Re: Is this why paper books will never disappear? (a bit long)

Subject: Re: Is this why paper books will never disappear? (a bit long)
From: mpriestley -at- VNET -dot- IBM -dot- COM
Date: Fri, 22 Jul 1994 12:44:42 EDT

While everything you say is true, I don't think the issue is at all clear-cut.
It's great to have a hardcopy manual: you can read it away from the computer,
it has a sense of bulk and presence that is absent online, and so on.

However: how much does it add to the cost of the software? How much are
you willing to pay, to have the manual as well as the online? How often
will you use the manual, after the initial learning period? If the software
has frequent updates/fixes, how quickly will the manual become obsolete,
or bogged down with looseleaf revision notes? If the product is complicated,
can it be better communicated online? Will the docs be usable, without
online's search capabilities? Can the doc incorporate animations, interactive
exercises, and examples that actually run and work with the app, immediately,
without typing them in? Perhaps even the initial learning phase when you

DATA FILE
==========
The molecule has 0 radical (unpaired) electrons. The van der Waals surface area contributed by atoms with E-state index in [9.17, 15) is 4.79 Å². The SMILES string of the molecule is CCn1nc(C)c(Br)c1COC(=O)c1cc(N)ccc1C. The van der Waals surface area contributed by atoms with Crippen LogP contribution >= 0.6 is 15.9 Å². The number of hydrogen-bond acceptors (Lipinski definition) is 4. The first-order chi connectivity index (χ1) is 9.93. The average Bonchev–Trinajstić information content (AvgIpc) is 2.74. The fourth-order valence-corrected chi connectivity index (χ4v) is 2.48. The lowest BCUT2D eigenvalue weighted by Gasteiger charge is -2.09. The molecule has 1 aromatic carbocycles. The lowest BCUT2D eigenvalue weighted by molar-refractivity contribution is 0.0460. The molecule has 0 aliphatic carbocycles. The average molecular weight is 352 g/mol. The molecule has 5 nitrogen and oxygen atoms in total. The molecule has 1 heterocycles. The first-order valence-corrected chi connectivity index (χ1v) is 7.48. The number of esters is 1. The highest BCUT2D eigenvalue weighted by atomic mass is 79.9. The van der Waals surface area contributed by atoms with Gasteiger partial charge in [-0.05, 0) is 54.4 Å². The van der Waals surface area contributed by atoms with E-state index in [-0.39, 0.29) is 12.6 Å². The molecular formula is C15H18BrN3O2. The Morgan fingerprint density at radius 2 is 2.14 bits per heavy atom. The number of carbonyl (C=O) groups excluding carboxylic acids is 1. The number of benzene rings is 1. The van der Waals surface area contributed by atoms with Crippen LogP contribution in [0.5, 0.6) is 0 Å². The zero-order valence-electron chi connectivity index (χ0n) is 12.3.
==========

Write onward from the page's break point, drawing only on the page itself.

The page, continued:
_do_ use the manual could be replaced with a stand-alone interactive
tutorial that introduces you to the application and key concepts,
reinforced with exercises and simulations.

I recently bought some hypertext fiction (from Eastgate). This is text that
pretty obviously does not have a written equivalent. I noticed that Eastgate
had tried to provide a sense of presence, of ownership, by providing book-like
packaging for the disks the writing comes on. So you can keep the software
in its sleeve, and have a nice binding to show off on the bookshelf, even
though you don't have a book.

I guess what I'm saying is: hardcopy docs _do_ buy the customer something.
But there may be other ways to provide the customer the same things, at a
lower cost. The replacement won't be exactly equivalent, but it will have
its own advantages, as well as disadvantages.


Michael Priestley
mpriestley -at- vnet -dot- ibm -dot- com
Disclaimer: I'm speaking on my own behalf, not IBM's.

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